MMA Top 10 Pound-for-Pound Heavyweight

MMA Pound for PoundMy top 10 best pound for pound fighters for the past year has always been a heavyweight in the top of the list: Fedor Emelianenko convinced me of his Combatant Status No. 1 with his victory over Andrei Arlovski in January 2009 (I was upstairs Anderson Silva before that) and I have not changed my mind since.

But it is quite unusual for a truck to be the best pound for pound fighter. In fact most of the book early for filing in the book of boxing are effectively excluded trucks. I was asked recently what Cain Velasquez should do to be considered a Top 10 pound for pound fighter, and it made me think about how to stack up truck in the pound for pound rankings .

Part of what makes a great Fedor is that he has dominated the truck, much larger Brett Rogers and Tim Sylvia. At 230 pounds, he is a disadvantage when fighting guys who balloon up to 280 between fights and has been forced to reduce the limit to 265 pounds. But Fedor beat them anyway.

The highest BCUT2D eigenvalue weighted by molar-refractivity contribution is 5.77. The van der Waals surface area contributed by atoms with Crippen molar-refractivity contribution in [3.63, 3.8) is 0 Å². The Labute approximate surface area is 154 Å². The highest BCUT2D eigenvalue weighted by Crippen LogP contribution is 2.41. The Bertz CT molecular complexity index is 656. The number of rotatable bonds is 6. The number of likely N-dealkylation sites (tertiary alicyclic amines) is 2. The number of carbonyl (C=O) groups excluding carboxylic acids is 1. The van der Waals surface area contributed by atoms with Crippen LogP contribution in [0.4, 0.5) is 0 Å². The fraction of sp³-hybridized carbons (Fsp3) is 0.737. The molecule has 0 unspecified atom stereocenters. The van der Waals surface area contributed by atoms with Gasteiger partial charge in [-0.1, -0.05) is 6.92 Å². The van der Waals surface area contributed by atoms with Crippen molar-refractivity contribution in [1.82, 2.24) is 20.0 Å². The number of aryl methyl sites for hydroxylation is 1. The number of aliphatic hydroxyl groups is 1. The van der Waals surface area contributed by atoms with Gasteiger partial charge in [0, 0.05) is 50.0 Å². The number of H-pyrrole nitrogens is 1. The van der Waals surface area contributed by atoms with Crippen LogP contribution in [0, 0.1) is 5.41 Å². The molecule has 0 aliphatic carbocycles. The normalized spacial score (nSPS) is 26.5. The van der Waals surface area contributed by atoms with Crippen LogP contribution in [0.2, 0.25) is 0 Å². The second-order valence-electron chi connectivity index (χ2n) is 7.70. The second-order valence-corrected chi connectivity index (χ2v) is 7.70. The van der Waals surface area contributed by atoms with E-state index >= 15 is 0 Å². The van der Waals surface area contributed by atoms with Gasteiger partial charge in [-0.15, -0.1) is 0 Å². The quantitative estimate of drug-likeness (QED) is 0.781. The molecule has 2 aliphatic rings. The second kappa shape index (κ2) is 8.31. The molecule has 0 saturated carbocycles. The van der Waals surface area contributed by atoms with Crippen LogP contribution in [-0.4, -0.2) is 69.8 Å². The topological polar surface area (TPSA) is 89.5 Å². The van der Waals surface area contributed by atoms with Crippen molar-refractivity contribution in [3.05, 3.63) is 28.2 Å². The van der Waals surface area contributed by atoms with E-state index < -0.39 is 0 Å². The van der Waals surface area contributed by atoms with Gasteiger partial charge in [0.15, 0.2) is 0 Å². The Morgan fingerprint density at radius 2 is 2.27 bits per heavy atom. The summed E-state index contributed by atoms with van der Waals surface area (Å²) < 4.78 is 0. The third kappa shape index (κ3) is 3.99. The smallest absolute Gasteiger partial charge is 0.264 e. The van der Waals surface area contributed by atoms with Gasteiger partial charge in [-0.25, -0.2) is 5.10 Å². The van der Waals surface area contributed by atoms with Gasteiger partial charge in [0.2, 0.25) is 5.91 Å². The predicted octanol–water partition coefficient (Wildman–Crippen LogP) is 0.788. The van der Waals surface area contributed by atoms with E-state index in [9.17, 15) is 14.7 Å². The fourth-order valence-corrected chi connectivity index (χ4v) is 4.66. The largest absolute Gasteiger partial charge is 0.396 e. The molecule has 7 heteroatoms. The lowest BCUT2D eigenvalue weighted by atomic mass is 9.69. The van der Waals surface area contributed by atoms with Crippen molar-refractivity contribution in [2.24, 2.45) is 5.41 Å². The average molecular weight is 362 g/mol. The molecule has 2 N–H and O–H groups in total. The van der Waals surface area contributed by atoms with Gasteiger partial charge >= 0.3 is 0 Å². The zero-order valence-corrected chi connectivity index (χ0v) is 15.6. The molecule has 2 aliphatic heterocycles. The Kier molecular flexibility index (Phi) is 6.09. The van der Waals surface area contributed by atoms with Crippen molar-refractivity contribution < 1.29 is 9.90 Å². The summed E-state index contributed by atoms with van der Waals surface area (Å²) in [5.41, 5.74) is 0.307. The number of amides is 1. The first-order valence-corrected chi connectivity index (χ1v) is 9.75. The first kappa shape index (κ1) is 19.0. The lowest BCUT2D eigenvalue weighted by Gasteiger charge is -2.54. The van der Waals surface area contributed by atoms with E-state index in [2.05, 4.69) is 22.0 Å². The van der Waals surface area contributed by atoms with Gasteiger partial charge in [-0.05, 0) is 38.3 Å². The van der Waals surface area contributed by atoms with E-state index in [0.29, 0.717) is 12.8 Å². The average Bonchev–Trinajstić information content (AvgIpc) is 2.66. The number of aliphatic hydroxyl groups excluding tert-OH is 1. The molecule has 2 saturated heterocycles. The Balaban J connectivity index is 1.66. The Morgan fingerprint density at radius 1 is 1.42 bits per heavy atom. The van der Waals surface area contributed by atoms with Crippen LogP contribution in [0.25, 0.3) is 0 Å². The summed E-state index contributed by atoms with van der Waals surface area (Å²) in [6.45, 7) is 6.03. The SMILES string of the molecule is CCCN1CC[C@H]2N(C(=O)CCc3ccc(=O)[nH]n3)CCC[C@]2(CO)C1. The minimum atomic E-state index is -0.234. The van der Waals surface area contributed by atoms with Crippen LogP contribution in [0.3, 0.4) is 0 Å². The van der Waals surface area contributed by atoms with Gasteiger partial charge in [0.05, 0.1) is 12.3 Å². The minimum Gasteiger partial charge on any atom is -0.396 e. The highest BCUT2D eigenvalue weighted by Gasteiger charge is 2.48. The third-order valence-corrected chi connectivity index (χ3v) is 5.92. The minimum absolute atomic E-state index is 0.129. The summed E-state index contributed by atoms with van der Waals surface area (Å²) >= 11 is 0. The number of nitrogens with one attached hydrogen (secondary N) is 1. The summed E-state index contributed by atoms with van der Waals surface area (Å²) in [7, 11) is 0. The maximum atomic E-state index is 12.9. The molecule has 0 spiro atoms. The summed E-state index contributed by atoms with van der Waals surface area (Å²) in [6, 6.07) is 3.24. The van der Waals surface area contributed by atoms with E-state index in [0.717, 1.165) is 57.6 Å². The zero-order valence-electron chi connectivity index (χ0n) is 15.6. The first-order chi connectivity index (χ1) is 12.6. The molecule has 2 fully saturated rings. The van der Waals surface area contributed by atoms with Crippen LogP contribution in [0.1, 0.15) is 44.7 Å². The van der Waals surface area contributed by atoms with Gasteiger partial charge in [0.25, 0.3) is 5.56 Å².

Across the spectrum heavy Brock Lesnar. I Lesnar No. 2 on my investments of the language, but I would have a terribly hard time ranking Lesnar in my Top 10 pound-for-pound fighters. Even if Lesnar beat Fedor, it would really make Lesnar a Top-10 pound for pound fighter? Or would it simply say that Lesnar to be dehydrated to 265 for the route-ins, then enter the Octagon about 280, is simply a benefit too large to overcome for Fedor?

This brings me to Velasquez. If I could see another heavyweight besides Fedor, which makes the top 10 pound for pound rankings, it would Velasquez. People sometimes talk of Velasquez, as a kind of physical monster, but it is really not as big as standard heavyweight: He weighed 242 pounds to 110 UFC, making him much less than Lesnar, and has also a rather large minor that Frank Mir and Shane Carwin. If Velasquez becomes UFC champion heavy weight of the biggest opponents, he would have a very good reason to be one of the Top 10 pound-for-pound fighters in the world.